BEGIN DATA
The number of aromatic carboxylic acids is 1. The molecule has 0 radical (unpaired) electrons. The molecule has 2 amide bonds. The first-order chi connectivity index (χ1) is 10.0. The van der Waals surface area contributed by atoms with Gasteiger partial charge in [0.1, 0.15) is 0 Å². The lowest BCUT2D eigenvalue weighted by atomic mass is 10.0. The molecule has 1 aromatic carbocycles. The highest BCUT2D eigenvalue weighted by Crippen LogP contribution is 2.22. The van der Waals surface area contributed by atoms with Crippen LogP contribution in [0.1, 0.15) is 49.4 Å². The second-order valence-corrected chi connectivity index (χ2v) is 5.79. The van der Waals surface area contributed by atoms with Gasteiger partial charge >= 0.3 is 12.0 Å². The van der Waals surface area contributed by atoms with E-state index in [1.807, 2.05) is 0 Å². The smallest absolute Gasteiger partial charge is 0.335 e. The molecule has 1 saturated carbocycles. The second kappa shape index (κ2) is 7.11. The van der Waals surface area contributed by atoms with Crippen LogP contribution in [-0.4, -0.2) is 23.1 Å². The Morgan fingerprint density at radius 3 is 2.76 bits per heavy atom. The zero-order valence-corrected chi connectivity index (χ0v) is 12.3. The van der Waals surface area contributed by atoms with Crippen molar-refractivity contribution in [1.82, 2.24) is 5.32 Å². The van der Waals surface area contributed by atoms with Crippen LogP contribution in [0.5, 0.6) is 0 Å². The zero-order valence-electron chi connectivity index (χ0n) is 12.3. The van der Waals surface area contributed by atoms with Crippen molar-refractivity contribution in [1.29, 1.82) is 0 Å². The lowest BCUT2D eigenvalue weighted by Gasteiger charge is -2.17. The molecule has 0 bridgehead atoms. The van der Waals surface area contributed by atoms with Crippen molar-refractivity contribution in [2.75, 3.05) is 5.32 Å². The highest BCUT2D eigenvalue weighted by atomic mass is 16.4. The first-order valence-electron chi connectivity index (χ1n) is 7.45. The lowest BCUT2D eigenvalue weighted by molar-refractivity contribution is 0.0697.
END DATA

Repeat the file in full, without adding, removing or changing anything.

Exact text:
The number of aromatic carboxylic acids is 1. The molecule has 0 radical (unpaired) electrons. The molecule has 2 amide bonds. The first-order chi connectivity index (χ1) is 10.0. The van der Waals surface area contributed by atoms with Gasteiger partial charge in [0.1, 0.15) is 0 Å². The lowest BCUT2D eigenvalue weighted by atomic mass is 10.0. The molecule has 1 aromatic carbocycles. The highest BCUT2D eigenvalue weighted by Crippen LogP contribution is 2.22. The van der Waals surface area contributed by atoms with Crippen LogP contribution in [0.1, 0.15) is 49.4 Å². The second-order valence-corrected chi connectivity index (χ2v) is 5.79. The van der Waals surface area contributed by atoms with Gasteiger partial charge >= 0.3 is 12.0 Å². The van der Waals surface area contributed by atoms with E-state index in [1.807, 2.05) is 0 Å². The smallest absolute Gasteiger partial charge is 0.335 e. The molecule has 1 saturated carbocycles. The second kappa shape index (κ2) is 7.11. The van der Waals surface area contributed by atoms with Crippen LogP contribution in [-0.4, -0.2) is 23.1 Å². The Morgan fingerprint density at radius 3 is 2.76 bits per heavy atom. The zero-order valence-corrected chi connectivity index (χ0v) is 12.3. The van der Waals surface area contributed by atoms with Crippen molar-refractivity contribution in [1.82, 2.24) is 5.32 Å². The van der Waals surface area contributed by atoms with Crippen LogP contribution in [0.5, 0.6) is 0 Å². The zero-order valence-electron chi connectivity index (χ0n) is 12.3. The van der Waals surface area contributed by atoms with Crippen molar-refractivity contribution in [1.29, 1.82) is 0 Å². The lowest BCUT2D eigenvalue weighted by Gasteiger charge is -2.17. The molecule has 0 bridgehead atoms. The van der Waals surface area contributed by atoms with Crippen molar-refractivity contribution in [2.75, 3.05) is 5.32 Å². The highest BCUT2D eigenvalue weighted by atomic mass is 16.4. The first-order valence-electron chi connectivity index (χ1n) is 7.45. The lowest BCUT2D eigenvalue weighted by molar-refractivity contribution is 0.0697.